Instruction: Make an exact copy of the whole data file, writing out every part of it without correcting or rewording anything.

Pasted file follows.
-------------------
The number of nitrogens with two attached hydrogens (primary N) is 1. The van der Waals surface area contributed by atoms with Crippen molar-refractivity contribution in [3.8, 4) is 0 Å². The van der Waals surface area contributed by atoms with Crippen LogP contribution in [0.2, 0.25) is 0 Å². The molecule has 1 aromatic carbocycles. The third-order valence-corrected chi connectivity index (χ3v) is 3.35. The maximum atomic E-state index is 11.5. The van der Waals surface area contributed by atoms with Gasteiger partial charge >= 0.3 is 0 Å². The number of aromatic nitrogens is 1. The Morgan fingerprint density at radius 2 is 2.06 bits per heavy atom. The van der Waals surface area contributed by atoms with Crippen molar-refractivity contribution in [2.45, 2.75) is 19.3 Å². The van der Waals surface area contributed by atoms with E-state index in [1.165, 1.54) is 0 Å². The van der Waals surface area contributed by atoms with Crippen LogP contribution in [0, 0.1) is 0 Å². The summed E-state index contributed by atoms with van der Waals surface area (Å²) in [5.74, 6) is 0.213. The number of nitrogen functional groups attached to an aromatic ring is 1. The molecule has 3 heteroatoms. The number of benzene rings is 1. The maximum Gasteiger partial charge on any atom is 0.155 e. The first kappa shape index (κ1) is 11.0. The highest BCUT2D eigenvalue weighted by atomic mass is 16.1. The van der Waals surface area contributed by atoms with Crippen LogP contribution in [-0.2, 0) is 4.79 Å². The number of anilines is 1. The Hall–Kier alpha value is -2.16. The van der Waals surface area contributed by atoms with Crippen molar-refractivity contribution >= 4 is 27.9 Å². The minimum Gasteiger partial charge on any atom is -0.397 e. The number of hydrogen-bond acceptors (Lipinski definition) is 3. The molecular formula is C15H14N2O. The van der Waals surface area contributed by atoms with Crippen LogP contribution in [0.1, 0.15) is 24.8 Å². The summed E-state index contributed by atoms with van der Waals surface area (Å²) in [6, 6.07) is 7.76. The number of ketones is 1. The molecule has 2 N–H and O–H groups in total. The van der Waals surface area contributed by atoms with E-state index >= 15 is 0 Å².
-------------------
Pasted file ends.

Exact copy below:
The number of nitrogens with two attached hydrogens (primary N) is 1. The van der Waals surface area contributed by atoms with Crippen molar-refractivity contribution in [3.8, 4) is 0 Å². The van der Waals surface area contributed by atoms with Crippen LogP contribution in [0.2, 0.25) is 0 Å². The molecule has 1 aromatic carbocycles. The third-order valence-corrected chi connectivity index (χ3v) is 3.35. The maximum atomic E-state index is 11.5. The van der Waals surface area contributed by atoms with Gasteiger partial charge >= 0.3 is 0 Å². The number of aromatic nitrogens is 1. The Morgan fingerprint density at radius 2 is 2.06 bits per heavy atom. The van der Waals surface area contributed by atoms with Crippen molar-refractivity contribution in [2.45, 2.75) is 19.3 Å². The van der Waals surface area contributed by atoms with E-state index in [1.165, 1.54) is 0 Å². The van der Waals surface area contributed by atoms with Crippen LogP contribution in [0, 0.1) is 0 Å². The summed E-state index contributed by atoms with van der Waals surface area (Å²) in [5.74, 6) is 0.213. The number of nitrogen functional groups attached to an aromatic ring is 1. The molecule has 3 heteroatoms. The number of benzene rings is 1. The maximum Gasteiger partial charge on any atom is 0.155 e. The first kappa shape index (κ1) is 11.0. The highest BCUT2D eigenvalue weighted by atomic mass is 16.1. The van der Waals surface area contributed by atoms with Crippen LogP contribution in [-0.2, 0) is 4.79 Å². The number of anilines is 1. The Hall–Kier alpha value is -2.16. The van der Waals surface area contributed by atoms with Crippen molar-refractivity contribution >= 4 is 27.9 Å². The minimum Gasteiger partial charge on any atom is -0.397 e. The number of hydrogen-bond acceptors (Lipinski definition) is 3. The molecular formula is C15H14N2O. The van der Waals surface area contributed by atoms with Crippen LogP contribution in [0.1, 0.15) is 24.8 Å². The summed E-state index contributed by atoms with van der Waals surface area (Å²) in [6, 6.07) is 7.76. The number of ketones is 1. The molecule has 2 N–H and O–H groups in total. The van der Waals surface area contributed by atoms with E-state index >= 15 is 0 Å².